Based on your post, it's used more than you think. Simply for all formal occasions and meeting strangers. But for instance shop employees can address you with je if you're under 30 (and they are roughly the same age).
When in doubt, use the formal u. If it's too formal, they'll tell you to switch and all is fine. If it's the other way around it's quite awkward.
This is a response to your last comment below. Well, the subject of media influence reflects my own extensive study and work in life. There is a lot that is understood about it, but of course it is best appreciated with an awareness of the disciplines, say, of psychology, sociology, and its subdisciplines. As a simple observation, anthropologist Richard Robbins has written about the role of a phenomenon related to language development in the US, advertising. It has a history, and has gone beyond the US to affect the world, of course. It's no accident that everybody knows the name of Coca-Cola and Pepsi, for example. Those brand name words have been propelled by those companies, and this has affected local cultures. I was happy to see an exception, for example, as I visited health food stores and discovered a few alternative brand names that few people talk about. The Slow Food movement from Italy has been another, related response to the basic phenomenon in question. That gets into diverse and interesting subject matter. As for Belgian Dutch, the basic information that TV shows ARE exchanged and subtitles are used indicates a certain preservation until now of differences between the groups, which is noteworthy to someone like myself. Anyway, cheers, and here's to Slow Food in Dutch, Langzame Eten?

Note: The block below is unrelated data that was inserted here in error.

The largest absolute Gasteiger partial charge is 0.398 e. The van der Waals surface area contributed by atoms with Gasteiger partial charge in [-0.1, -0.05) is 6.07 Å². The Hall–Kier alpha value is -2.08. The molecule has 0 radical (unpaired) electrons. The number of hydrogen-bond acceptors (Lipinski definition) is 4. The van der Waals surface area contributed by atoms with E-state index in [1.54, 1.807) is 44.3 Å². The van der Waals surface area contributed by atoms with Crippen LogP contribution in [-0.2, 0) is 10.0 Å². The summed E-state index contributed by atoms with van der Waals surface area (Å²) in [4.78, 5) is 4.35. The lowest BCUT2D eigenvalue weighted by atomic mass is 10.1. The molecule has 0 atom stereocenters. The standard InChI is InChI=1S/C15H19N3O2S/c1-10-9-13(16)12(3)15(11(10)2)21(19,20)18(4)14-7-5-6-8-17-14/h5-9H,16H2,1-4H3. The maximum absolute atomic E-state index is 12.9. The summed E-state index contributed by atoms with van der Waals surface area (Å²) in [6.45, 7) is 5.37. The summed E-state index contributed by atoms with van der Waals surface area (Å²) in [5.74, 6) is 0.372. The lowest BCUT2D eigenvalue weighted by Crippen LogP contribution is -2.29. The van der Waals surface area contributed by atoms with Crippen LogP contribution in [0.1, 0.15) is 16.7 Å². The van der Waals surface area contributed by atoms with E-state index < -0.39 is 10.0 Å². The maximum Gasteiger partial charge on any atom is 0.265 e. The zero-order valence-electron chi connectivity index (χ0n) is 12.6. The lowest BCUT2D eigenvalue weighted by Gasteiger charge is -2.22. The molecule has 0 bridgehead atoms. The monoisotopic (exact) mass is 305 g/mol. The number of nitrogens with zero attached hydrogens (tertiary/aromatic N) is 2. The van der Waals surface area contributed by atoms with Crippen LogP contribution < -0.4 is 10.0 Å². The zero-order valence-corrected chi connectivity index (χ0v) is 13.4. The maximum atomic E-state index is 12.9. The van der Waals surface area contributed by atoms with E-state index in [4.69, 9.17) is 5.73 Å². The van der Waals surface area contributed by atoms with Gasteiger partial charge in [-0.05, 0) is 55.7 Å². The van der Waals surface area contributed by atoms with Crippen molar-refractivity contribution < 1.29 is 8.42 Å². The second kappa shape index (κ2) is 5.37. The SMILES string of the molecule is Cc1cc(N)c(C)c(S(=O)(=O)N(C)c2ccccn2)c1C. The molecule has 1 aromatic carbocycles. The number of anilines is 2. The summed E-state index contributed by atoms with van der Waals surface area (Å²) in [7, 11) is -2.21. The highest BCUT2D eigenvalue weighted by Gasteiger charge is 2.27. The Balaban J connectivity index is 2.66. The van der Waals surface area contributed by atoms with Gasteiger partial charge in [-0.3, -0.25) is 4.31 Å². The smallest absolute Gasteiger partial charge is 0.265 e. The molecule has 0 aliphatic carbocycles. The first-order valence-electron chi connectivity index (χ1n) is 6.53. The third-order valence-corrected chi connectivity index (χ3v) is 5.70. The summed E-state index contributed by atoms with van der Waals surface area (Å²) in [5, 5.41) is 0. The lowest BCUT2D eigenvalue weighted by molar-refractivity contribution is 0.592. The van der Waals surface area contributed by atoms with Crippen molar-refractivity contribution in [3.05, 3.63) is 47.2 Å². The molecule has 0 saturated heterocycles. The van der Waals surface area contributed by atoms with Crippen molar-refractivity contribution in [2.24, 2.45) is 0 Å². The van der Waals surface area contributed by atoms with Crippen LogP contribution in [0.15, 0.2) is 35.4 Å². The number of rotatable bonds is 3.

Just took a look at a Dutch Flemish discussion, and learned that ge/gij is an old form preserved currently (vs. je/jij) and that subtitles are used for informal talk in Tv shows. It seems that modern media hasn't had the same degree of impact on the Dutch as it has on American English
Ge/gij is only used in Belgium. And I think you cannot make statements about the degree of impact of media has on different languages based on one example. Both the impact of the media on language and how languages as a whole evolve are very complex matters with various aspects, not easy (and I guess often impossible) to determine cause and effect.
The word alstublieft is a contraction of als het u belieft ("if it pleases you"), so the 't' probably comes from the "het" in that phrase. Similarly, alsjeblieft comes from als het je belieft.
In Afrikaans, the word has been simplified to asseblief. French uses the same phrase, but it has not been contracted to a single word: s'il vous plaît ("if it pleases you").
Something I noticed a number of times in Belgium, particularly West Flanders, when I was there in October was how alsjeblieft was used 1. when I was buying something in a shop, and my groceries were going through the conveyer belt, a bit like "here you are," or "if you please, come through" and 2. as a response to my "dank u wel." They seemed to be using it a lot like the French use "je vous en prie," or the English archaic "I pray you." - a kind of "please, don't mention it," that I found very charming. I'd love to get this confirmed with more experience, or by a West Flemish Belgian. I was curious also to hear the alsjeblieft form instead of the alstublieft form from strangers.